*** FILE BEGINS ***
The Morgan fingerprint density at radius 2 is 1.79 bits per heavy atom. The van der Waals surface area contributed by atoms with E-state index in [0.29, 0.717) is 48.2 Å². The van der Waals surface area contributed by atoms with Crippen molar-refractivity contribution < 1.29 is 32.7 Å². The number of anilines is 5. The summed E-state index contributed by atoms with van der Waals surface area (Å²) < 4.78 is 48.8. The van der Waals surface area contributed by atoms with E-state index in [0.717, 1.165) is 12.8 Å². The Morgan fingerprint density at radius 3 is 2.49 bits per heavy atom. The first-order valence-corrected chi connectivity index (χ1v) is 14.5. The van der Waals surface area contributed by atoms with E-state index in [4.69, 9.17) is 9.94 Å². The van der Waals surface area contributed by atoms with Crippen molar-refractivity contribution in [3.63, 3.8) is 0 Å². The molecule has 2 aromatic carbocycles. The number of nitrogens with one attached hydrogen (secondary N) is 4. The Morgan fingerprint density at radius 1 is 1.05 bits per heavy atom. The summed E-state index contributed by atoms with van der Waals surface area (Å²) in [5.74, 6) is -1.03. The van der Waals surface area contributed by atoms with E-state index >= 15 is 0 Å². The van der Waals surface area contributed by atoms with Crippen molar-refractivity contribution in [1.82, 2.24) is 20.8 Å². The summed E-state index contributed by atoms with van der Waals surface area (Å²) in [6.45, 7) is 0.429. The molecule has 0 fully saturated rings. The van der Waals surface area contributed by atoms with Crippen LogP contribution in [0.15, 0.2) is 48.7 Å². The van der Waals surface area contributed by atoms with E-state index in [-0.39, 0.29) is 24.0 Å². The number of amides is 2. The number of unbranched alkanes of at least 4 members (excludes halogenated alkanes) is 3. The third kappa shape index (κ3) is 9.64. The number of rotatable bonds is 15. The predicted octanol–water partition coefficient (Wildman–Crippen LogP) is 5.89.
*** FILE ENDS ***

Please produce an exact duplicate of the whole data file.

The Morgan fingerprint density at radius 2 is 1.79 bits per heavy atom. The van der Waals surface area contributed by atoms with E-state index in [0.29, 0.717) is 48.2 Å². The van der Waals surface area contributed by atoms with Crippen molar-refractivity contribution < 1.29 is 32.7 Å². The number of anilines is 5. The summed E-state index contributed by atoms with van der Waals surface area (Å²) < 4.78 is 48.8. The van der Waals surface area contributed by atoms with E-state index in [0.717, 1.165) is 12.8 Å². The Morgan fingerprint density at radius 3 is 2.49 bits per heavy atom. The first-order valence-corrected chi connectivity index (χ1v) is 14.5. The van der Waals surface area contributed by atoms with E-state index in [4.69, 9.17) is 9.94 Å². The van der Waals surface area contributed by atoms with Crippen molar-refractivity contribution in [3.63, 3.8) is 0 Å². The molecule has 2 aromatic carbocycles. The number of nitrogens with one attached hydrogen (secondary N) is 4. The Morgan fingerprint density at radius 1 is 1.05 bits per heavy atom. The summed E-state index contributed by atoms with van der Waals surface area (Å²) in [5.74, 6) is -1.03. The van der Waals surface area contributed by atoms with E-state index >= 15 is 0 Å². The van der Waals surface area contributed by atoms with Crippen molar-refractivity contribution in [1.82, 2.24) is 20.8 Å². The summed E-state index contributed by atoms with van der Waals surface area (Å²) in [6.45, 7) is 0.429. The molecule has 0 fully saturated rings. The van der Waals surface area contributed by atoms with Crippen LogP contribution in [0.15, 0.2) is 48.7 Å². The van der Waals surface area contributed by atoms with E-state index in [-0.39, 0.29) is 24.0 Å². The number of amides is 2. The number of unbranched alkanes of at least 4 members (excludes halogenated alkanes) is 3. The third kappa shape index (κ3) is 9.64. The number of rotatable bonds is 15. The predicted octanol–water partition coefficient (Wildman–Crippen LogP) is 5.89.